As I write, this I’m listening to jazz music and avoiding the constant media drone that has been interrupting the airwaves to talk ad nauseum of Hurricane Sandy. I am one of the lucky ones. I have electricity and my home was unscathed. In fact, I have an orchid plant that didn’t move an inch on my patio table. I had nothing to do with my good fortune.

In the days before Sandy, I watched a reporter stand next to a skinny tree blowing in the wind, warning of winds picking up, and today, the day after Sandy, I see photos of the boardwalk blown out to sea in Atlantic City; my old subway stop in Times Square completely under water, and 50 houses burning to the ground in Queens, New York. Days before Sandy, most stores had sold out of bread, milk, bottled water and batteries. None of those things would have stopped the fires, water or winds.

I read one post on Facebook where a friend said she and her kids ate through most of their food provisions the day before Sandy hit. We will never be fully prepared for life’s disasters, no matter how big or small.

My mom and dad survived WWII and the German occupation of their small town of Ali Terme, Sicilia on the Mediterranean. They lived through starvation and bombings. When they arrived in America in 1956, they appreciated everything America had to offer: supermarkets, consistent electricity, running water and indoor plumbing. To this day, my parents don’t take anything for granted. They have chosen to live simply, making their children and grandchildren their priority along with fresh food daily. Growing up, we were never prepared for anything. By the time my dad would find the flashlight, the batteries inside would not only be dead but leaking. When the blackout hit New York City in the 70s, we lived for days watching the looting and insanity of greed from our front porch. Mom figured out how to cook whatever was perishing in the fridge. It was summertime and the tap water was brown because the kids in the building would keep the Johnny pump (fire hydrant) running all day and night. We survived.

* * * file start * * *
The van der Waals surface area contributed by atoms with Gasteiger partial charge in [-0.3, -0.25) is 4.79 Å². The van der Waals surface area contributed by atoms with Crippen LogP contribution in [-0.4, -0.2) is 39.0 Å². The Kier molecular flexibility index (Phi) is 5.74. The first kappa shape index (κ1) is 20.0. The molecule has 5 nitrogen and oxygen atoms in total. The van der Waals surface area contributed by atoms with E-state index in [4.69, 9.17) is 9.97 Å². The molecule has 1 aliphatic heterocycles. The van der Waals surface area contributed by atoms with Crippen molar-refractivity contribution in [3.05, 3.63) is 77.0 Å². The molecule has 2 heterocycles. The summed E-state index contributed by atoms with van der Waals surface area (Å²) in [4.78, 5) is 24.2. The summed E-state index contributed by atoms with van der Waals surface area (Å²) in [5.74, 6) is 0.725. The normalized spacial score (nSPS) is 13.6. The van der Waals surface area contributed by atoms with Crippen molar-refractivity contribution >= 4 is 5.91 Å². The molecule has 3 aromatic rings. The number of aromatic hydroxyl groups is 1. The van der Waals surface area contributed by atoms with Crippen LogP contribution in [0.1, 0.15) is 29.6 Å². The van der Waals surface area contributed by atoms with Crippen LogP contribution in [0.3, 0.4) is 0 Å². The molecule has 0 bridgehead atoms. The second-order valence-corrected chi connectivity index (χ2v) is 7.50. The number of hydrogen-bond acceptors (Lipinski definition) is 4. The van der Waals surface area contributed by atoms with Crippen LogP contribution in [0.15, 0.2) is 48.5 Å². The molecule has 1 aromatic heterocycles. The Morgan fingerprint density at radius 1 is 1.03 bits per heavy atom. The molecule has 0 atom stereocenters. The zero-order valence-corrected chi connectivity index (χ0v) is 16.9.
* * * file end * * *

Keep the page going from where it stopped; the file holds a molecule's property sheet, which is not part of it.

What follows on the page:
Every once in a while, Mother Nature reminds us who’s boss. Hurricanes like Sandy are dangerous and deadly. But the fact still remains that we are a nation of spoiled people who demand instant gratification and more calories than we need. We insulate ourselves from reality and feel entitled to decimate our resources so we can live our drive-thru lives—always on the constant go—with our Styrofoam containers. It’s a frenetic lifestyle that we demand because of the demands put on us. We waste water and kill trees.  Young children go to birthday parties at man-made, overly chlorinated indoor water parks (inside hotels!) where they eat a “happy” chemically laden meal and then return home to the electronic mind control of violent video games. I’m sad that my young adult children will never know what life was like without an iPhone.

We have no choice but to accept what comes our way, and appreciate and respect what we have. Sometimes we have to wear dresses in the snow.





An international view of arts, culture and heritage